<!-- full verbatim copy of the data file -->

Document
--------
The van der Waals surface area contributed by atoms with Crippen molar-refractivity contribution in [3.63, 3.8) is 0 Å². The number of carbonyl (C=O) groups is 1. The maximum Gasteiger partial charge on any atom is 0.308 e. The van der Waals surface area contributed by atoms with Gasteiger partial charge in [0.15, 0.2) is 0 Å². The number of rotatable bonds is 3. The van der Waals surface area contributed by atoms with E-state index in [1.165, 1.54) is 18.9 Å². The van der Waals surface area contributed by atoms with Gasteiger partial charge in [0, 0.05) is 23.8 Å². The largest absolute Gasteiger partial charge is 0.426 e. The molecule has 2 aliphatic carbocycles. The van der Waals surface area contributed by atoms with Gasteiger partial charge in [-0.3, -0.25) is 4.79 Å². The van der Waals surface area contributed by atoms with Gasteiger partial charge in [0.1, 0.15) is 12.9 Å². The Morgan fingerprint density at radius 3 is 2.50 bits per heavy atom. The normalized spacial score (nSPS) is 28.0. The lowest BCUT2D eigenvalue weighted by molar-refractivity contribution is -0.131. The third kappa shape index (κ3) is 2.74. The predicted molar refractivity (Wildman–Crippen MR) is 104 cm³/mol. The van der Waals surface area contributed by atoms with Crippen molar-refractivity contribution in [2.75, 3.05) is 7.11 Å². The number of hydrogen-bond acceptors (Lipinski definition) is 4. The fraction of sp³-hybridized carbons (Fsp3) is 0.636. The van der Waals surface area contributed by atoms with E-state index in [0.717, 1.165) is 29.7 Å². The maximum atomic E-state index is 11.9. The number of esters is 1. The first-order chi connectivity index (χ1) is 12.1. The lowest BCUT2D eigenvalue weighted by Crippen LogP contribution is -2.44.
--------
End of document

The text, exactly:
The van der Waals surface area contributed by atoms with Crippen molar-refractivity contribution in [3.63, 3.8) is 0 Å². The number of carbonyl (C=O) groups is 1. The maximum Gasteiger partial charge on any atom is 0.308 e. The van der Waals surface area contributed by atoms with Gasteiger partial charge in [0.15, 0.2) is 0 Å². The number of rotatable bonds is 3. The van der Waals surface area contributed by atoms with E-state index in [1.165, 1.54) is 18.9 Å². The van der Waals surface area contributed by atoms with Gasteiger partial charge in [0, 0.05) is 23.8 Å². The largest absolute Gasteiger partial charge is 0.426 e. The molecule has 2 aliphatic carbocycles. The van der Waals surface area contributed by atoms with Gasteiger partial charge in [-0.3, -0.25) is 4.79 Å². The van der Waals surface area contributed by atoms with Gasteiger partial charge in [0.1, 0.15) is 12.9 Å². The Morgan fingerprint density at radius 3 is 2.50 bits per heavy atom. The normalized spacial score (nSPS) is 28.0. The lowest BCUT2D eigenvalue weighted by molar-refractivity contribution is -0.131. The third kappa shape index (κ3) is 2.74. The predicted molar refractivity (Wildman–Crippen MR) is 104 cm³/mol. The van der Waals surface area contributed by atoms with Crippen molar-refractivity contribution in [2.75, 3.05) is 7.11 Å². The number of hydrogen-bond acceptors (Lipinski definition) is 4. The fraction of sp³-hybridized carbons (Fsp3) is 0.636. The van der Waals surface area contributed by atoms with E-state index in [0.717, 1.165) is 29.7 Å². The maximum atomic E-state index is 11.9. The number of esters is 1. The first-order chi connectivity index (χ1) is 12.1. The lowest BCUT2D eigenvalue weighted by Crippen LogP contribution is -2.44.